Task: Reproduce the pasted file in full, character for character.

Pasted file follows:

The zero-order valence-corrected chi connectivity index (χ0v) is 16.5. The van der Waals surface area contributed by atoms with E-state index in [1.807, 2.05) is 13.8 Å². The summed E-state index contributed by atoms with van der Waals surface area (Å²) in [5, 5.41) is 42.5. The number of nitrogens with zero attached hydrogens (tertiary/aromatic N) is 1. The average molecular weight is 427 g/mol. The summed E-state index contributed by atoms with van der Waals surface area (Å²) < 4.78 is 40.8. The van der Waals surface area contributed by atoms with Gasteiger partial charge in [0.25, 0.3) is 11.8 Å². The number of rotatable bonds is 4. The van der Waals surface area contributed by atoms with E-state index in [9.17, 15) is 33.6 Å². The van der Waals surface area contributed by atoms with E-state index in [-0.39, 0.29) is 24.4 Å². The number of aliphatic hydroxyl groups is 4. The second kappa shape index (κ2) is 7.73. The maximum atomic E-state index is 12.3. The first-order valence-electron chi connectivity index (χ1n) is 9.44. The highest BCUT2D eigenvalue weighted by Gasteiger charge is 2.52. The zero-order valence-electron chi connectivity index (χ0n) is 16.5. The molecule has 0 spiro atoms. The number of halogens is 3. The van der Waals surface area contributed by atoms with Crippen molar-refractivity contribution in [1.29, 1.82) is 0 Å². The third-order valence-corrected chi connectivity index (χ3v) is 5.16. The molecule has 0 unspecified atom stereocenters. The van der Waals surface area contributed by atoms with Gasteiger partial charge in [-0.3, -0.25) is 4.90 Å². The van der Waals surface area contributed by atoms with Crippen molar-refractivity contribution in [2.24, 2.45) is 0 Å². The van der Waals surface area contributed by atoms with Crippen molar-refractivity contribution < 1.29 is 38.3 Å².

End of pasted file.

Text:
The zero-order valence-corrected chi connectivity index (χ0v) is 16.5. The van der Waals surface area contributed by atoms with E-state index in [1.807, 2.05) is 13.8 Å². The summed E-state index contributed by atoms with van der Waals surface area (Å²) in [5, 5.41) is 42.5. The number of nitrogens with zero attached hydrogens (tertiary/aromatic N) is 1. The average molecular weight is 427 g/mol. The summed E-state index contributed by atoms with van der Waals surface area (Å²) < 4.78 is 40.8. The van der Waals surface area contributed by atoms with Gasteiger partial charge in [0.25, 0.3) is 11.8 Å². The number of rotatable bonds is 4. The van der Waals surface area contributed by atoms with E-state index in [9.17, 15) is 33.6 Å². The van der Waals surface area contributed by atoms with E-state index in [-0.39, 0.29) is 24.4 Å². The number of aliphatic hydroxyl groups is 4. The second kappa shape index (κ2) is 7.73. The maximum atomic E-state index is 12.3. The first-order valence-electron chi connectivity index (χ1n) is 9.44. The highest BCUT2D eigenvalue weighted by Gasteiger charge is 2.52. The zero-order valence-electron chi connectivity index (χ0n) is 16.5. The molecule has 0 spiro atoms. The number of halogens is 3. The van der Waals surface area contributed by atoms with Crippen molar-refractivity contribution in [1.29, 1.82) is 0 Å². The third-order valence-corrected chi connectivity index (χ3v) is 5.16. The molecule has 0 unspecified atom stereocenters. The van der Waals surface area contributed by atoms with Gasteiger partial charge in [-0.3, -0.25) is 4.90 Å². The van der Waals surface area contributed by atoms with Crippen molar-refractivity contribution in [2.24, 2.45) is 0 Å². The van der Waals surface area contributed by atoms with Crippen molar-refractivity contribution < 1.29 is 38.3 Å².